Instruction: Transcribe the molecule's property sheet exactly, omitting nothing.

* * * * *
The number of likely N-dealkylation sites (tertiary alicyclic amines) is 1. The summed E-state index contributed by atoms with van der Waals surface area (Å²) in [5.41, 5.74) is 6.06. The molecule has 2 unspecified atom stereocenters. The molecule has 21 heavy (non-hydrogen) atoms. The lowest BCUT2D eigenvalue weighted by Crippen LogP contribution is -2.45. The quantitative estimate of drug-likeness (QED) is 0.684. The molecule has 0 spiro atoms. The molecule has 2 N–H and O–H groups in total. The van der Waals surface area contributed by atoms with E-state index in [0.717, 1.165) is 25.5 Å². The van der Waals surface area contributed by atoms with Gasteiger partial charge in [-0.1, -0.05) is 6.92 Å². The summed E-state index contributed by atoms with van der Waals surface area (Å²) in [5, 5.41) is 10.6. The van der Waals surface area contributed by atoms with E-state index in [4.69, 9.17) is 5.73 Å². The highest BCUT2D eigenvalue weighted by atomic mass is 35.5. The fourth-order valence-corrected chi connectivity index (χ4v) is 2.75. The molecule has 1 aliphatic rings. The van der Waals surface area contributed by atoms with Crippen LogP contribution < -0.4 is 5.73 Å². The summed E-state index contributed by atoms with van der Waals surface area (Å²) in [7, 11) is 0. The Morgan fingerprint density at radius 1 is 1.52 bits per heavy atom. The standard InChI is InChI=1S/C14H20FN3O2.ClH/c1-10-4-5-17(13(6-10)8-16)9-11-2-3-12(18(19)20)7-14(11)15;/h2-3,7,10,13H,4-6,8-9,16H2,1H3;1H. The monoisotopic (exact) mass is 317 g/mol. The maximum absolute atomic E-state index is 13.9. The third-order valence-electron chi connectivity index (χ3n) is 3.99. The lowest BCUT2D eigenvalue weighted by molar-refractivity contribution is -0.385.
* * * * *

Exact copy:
The number of likely N-dealkylation sites (tertiary alicyclic amines) is 1. The summed E-state index contributed by atoms with van der Waals surface area (Å²) in [5.41, 5.74) is 6.06. The molecule has 2 unspecified atom stereocenters. The molecule has 21 heavy (non-hydrogen) atoms. The lowest BCUT2D eigenvalue weighted by Crippen LogP contribution is -2.45. The quantitative estimate of drug-likeness (QED) is 0.684. The molecule has 0 spiro atoms. The molecule has 2 N–H and O–H groups in total. The van der Waals surface area contributed by atoms with E-state index in [0.717, 1.165) is 25.5 Å². The van der Waals surface area contributed by atoms with Gasteiger partial charge in [-0.1, -0.05) is 6.92 Å². The summed E-state index contributed by atoms with van der Waals surface area (Å²) in [5, 5.41) is 10.6. The van der Waals surface area contributed by atoms with E-state index in [4.69, 9.17) is 5.73 Å². The highest BCUT2D eigenvalue weighted by atomic mass is 35.5. The fourth-order valence-corrected chi connectivity index (χ4v) is 2.75. The molecule has 1 aliphatic rings. The van der Waals surface area contributed by atoms with Crippen LogP contribution < -0.4 is 5.73 Å². The summed E-state index contributed by atoms with van der Waals surface area (Å²) in [7, 11) is 0. The Morgan fingerprint density at radius 1 is 1.52 bits per heavy atom. The standard InChI is InChI=1S/C14H20FN3O2.ClH/c1-10-4-5-17(13(6-10)8-16)9-11-2-3-12(18(19)20)7-14(11)15;/h2-3,7,10,13H,4-6,8-9,16H2,1H3;1H. The monoisotopic (exact) mass is 317 g/mol. The maximum absolute atomic E-state index is 13.9. The third-order valence-electron chi connectivity index (χ3n) is 3.99. The lowest BCUT2D eigenvalue weighted by molar-refractivity contribution is -0.385.